So many of us have internalized the idea that if we want something or if we need something it is, by definition, unnecessary. If we want it, it must be superfluous, right? Or maybe we are trying to win points (with who? our partner? our kids? the universe?) for denying ourselves so that we will be rewarded like some heroine in a Hans Christian Anderson fairy tale.
It’s this weird circular logic: I want it therefore I don’t deserve it. I need it, which means I should do without.
For women particularly there is such a strong message that we must be self-sacrificing. And for mothers, oh golly, it’s all about how much we give away without complaining.
This hit home for me when I was a kid and there was this Family Circus comic strip (I tried to find it to link to but I can’t find it). One of the big kids is holding an ice cream and standing by one of the younger kids. The youngest one is crying because his ice cream is upside down on the ground next to him. In the background the mom is standing with her ice cream. The big kid says to the little kid, “Don’t cry. Mommy will give you hers.”
I was probably eight or nine when I read this and I realized the joke was that the mom wanted her ice cream and the kids didn’t even realize it. And I was a kid and I didn’t realize it, which led to, “Hey, maybe my mom wants her ice cream cones!”
I see so many women and so many moms in my office who don’t know how to ask for what they want and need and they’re getting sadder and sadder or madder and madder and they don’t even know why. They don’t know that they’ve hit their limit in lost ice cream cones and sometimes that sad and mad is coming out sideways, making their relationships with loved ones harder. Or maybe it’s eating them up inside, making their relationships with themselves harder.
It’s easy to become passive-aggressive, communicating what we want by being angry at the people with the ice cream. Picture Thelma (the mom in Family Circus) handing her cone over and then as Jeffy settles in with it saying, “Isn’t that good? Yes, pralines and cream is my favorite. No, no, you enjoy it. It’s almost as satisfying watching you eat it and I’m sure we’ll go out for ice cream again eventually although this was mommy’s only afternoon off but really, no, I’m happy you have it.”
Would you want your loved ones to do without? Do you want your children to grow up and give everybody everything? Of course the answer is no, so why do we force ourselves into this self-sacrificing box?
It’s scary to ask for what you need because what if you don’t get it? What if your loved ones refuse to give it to you? Sometimes it feels easier to live in denial, to pretend we can do without. To pretend that the problem is not in the not-having but in the wanting.
We lie to ourselves, saying, “The issue is not that they won’t treat me with kindness; the issue is that kindness is something I need because I’m over-sensitive.”
Or, “The problem is not that the baby is getting up 67 times a night and no one will help me with the nighttime parenting, the problem is that I can’t seem to get used to functioning on 20 minutes of uninterrupted sleep.”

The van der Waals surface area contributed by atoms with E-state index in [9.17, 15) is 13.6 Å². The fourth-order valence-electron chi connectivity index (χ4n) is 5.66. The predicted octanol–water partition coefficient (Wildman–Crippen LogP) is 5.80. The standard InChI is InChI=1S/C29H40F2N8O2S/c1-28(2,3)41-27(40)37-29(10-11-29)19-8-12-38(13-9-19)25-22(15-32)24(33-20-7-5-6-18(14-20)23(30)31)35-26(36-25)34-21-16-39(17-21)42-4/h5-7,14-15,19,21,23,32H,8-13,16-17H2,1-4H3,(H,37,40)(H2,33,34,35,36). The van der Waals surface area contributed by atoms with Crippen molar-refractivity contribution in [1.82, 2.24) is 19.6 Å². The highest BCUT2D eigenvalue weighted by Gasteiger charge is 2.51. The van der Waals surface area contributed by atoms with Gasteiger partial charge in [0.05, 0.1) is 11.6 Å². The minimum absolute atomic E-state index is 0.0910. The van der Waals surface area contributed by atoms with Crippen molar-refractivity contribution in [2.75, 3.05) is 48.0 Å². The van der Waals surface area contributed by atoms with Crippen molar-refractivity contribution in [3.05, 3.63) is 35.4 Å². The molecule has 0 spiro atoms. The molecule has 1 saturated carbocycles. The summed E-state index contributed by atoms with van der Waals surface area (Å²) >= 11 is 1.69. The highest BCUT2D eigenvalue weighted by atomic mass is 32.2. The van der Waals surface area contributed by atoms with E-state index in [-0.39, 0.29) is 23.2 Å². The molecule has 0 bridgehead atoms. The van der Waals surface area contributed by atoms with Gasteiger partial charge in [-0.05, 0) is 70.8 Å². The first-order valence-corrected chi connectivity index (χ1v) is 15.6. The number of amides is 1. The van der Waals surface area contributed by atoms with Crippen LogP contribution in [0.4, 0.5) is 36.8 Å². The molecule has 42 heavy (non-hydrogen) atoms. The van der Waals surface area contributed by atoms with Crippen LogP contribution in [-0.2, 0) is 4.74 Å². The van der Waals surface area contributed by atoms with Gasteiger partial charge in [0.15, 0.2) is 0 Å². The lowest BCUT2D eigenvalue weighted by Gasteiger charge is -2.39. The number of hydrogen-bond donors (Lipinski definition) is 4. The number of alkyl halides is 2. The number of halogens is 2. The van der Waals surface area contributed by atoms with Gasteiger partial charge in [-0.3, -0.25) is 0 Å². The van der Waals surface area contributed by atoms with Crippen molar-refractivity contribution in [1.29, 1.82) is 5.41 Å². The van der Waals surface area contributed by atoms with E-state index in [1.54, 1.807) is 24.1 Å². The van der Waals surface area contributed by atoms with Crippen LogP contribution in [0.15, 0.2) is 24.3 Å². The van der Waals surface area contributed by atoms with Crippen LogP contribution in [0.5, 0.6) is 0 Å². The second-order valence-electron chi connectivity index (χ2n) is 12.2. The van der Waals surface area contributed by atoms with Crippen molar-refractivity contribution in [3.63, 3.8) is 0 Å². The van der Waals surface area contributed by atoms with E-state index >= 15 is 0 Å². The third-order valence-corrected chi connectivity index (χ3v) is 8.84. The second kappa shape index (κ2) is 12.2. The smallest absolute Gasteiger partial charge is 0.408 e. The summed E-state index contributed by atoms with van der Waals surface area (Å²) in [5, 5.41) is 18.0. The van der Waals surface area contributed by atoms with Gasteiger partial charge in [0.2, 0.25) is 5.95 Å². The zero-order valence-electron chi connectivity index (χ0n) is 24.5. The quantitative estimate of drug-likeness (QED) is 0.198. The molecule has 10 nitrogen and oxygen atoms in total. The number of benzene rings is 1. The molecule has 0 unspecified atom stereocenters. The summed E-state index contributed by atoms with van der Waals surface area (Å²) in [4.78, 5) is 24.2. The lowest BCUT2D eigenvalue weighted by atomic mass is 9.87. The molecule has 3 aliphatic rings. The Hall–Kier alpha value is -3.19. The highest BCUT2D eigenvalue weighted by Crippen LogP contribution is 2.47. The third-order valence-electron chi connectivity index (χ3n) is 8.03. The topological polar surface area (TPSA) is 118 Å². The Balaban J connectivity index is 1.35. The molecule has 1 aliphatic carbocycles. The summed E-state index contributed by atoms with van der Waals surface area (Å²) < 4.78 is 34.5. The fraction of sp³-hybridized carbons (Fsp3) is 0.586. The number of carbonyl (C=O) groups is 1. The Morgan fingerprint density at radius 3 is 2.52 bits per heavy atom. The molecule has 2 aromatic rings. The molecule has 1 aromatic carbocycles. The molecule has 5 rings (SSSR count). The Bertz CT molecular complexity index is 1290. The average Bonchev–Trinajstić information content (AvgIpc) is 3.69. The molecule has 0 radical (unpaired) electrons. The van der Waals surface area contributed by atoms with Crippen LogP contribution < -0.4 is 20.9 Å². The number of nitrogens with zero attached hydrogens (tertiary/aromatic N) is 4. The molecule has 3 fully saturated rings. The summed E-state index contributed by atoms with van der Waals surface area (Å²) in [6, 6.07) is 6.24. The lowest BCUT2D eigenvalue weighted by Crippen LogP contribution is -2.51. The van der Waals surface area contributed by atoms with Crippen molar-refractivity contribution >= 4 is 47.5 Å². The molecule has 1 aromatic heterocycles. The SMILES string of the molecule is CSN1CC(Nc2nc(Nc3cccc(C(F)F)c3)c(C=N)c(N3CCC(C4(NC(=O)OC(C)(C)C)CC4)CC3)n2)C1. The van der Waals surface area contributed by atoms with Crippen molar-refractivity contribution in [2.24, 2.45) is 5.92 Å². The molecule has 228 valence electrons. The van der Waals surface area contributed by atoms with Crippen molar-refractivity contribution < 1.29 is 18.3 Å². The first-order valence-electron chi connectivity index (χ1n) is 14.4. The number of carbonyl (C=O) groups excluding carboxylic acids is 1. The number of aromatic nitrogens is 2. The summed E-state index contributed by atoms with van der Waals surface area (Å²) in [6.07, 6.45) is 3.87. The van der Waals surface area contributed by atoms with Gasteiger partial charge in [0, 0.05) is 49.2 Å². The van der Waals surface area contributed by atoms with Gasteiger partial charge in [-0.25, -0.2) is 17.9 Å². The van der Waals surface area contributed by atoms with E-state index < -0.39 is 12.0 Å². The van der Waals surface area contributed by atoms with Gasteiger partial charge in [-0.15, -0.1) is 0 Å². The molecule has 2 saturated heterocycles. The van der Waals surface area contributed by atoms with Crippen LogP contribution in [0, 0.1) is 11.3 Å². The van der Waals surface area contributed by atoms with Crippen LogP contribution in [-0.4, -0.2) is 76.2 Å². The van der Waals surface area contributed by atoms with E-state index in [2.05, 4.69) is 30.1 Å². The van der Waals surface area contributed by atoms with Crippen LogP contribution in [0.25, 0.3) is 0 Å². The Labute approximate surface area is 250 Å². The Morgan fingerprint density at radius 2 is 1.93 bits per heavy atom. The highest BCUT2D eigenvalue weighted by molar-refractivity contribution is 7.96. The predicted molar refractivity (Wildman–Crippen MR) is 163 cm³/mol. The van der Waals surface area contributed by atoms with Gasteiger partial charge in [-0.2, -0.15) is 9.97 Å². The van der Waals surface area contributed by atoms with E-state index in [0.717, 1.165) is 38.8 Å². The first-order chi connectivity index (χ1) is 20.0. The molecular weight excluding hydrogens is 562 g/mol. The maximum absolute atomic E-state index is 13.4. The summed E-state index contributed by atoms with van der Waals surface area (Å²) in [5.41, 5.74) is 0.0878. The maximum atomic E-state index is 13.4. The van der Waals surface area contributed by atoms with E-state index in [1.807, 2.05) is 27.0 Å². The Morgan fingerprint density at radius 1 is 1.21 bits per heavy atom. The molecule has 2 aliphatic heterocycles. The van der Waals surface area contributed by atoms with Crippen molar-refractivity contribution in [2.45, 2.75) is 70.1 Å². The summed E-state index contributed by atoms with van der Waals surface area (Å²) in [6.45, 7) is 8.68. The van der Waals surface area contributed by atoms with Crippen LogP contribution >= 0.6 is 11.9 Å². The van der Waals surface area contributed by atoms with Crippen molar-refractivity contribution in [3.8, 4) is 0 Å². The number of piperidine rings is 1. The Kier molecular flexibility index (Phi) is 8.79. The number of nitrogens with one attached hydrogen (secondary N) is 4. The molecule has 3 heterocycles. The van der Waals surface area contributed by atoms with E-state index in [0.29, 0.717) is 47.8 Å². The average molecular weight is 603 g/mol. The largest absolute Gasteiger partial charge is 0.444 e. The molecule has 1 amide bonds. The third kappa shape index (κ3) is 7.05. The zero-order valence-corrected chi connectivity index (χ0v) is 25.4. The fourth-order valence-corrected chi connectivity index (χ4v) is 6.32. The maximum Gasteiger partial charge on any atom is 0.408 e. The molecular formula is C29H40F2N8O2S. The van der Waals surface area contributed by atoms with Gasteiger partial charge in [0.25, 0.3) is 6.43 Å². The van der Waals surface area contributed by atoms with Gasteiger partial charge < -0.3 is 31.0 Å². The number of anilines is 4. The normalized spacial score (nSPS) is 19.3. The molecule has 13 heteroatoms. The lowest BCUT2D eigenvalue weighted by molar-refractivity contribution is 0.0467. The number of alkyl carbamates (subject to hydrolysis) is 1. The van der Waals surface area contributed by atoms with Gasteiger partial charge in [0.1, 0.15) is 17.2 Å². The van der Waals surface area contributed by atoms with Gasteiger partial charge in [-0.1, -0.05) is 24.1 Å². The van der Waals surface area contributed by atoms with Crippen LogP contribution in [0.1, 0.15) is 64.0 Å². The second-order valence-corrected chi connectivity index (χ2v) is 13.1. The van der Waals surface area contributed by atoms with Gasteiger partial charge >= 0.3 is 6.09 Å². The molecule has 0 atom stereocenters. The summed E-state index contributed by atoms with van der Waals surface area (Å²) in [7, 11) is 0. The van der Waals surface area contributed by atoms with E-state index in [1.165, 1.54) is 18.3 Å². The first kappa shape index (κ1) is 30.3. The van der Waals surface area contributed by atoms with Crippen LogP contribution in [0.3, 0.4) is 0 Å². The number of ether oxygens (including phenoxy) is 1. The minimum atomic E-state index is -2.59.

“It’s not you,” we say, “It’s me! I’m too needy! I’m overreacting! I am the problem, not this life full of denial and demands and way too little fun!”
Listen, you have got to take care of yourself for your sake and for the sake of your loved ones. They need our full, present, fulfilled selves more than they need our ice cream.
(By the way, the quote is from this video.)
I generally don’t think that your therapist’s personal experiences can tell you whether or not he or she will be a good therapist or the right therapist for you but there is one exception to this: I think every therapist ought to have had his or her own therapy. Not just to work through our stuff (‘cuz we all have stuff), but to intimately know the vulnerability of pouring your heart out to a stranger who is getting paid to listen to you.
Some of us decide to come see a counselor because we have thoughtfully considered our options with logic and care and we have decided that therapy makes the most sense. That’s some of us. But most of us come because we are desperate and we need things to change; most of us come because we’re in crisis. So we come, shaken and perhaps scared and perhaps defensive and we sit down in front of someone we have never met and who we might be afraid will judge us and find us wanting, and we try to open up.
And sometimes, when we are feeling very fragile we may start to cry and that may feel terrifying or humiliating. We might be afraid that our therapist is disgusted by our tears or is anxious for us to stop.
So I thought I would tell you what it’s like for a therapist (at least this therapist) when clients cry so then you will know. And you can ask your therapist what it’s like for her so you can know that, too.
I used to worry before I had clients that I would cry, too, because I usually cry when other people do but it turns out that the boundaries of our relationship protect me from this. That’s not to say that I don’t sometimes get a lump in my throat or have to quickly blink back tears before I catch myself but when my clients are crying, I’m very aware that I can’t let myself have the luxury of falling in with them. I feel both expansive — like I’m making way so there is room for all of the tears — and small — because I’m humbled by their vulnerability. I know that a big part of my job is being strong enough to stay exactly where I am and to allow my client to have her whole entire feeling without needing to share it with me or protect me from it or even to protect the feeling from me.
- I do not judge her.
- I do not feel annoyed.
- I do not feel uncomfortable and wish she would stop.
- I do not think she looks ugly or silly or weak.
I do trust her and I trust that crying is what she needs right then. I am a great believer in the power of crying to make us feel better. (I listened to this song a lot as a child.)
The counseling office is sacred space and part of what makes it sacred is that it’s a safe place for shedding tears.
One of my very most favorite local organizations is POEM (Perinatal Outreach and Encouragement), an organization devoted to supporting women who are struggling with postpartum depression, postpartum anxiety and/or recovering from a traumatic birth. POEM was founded and directed by three women who came out of their own PPD experiences committed to helping their fellow moms and has been in operation since 2005.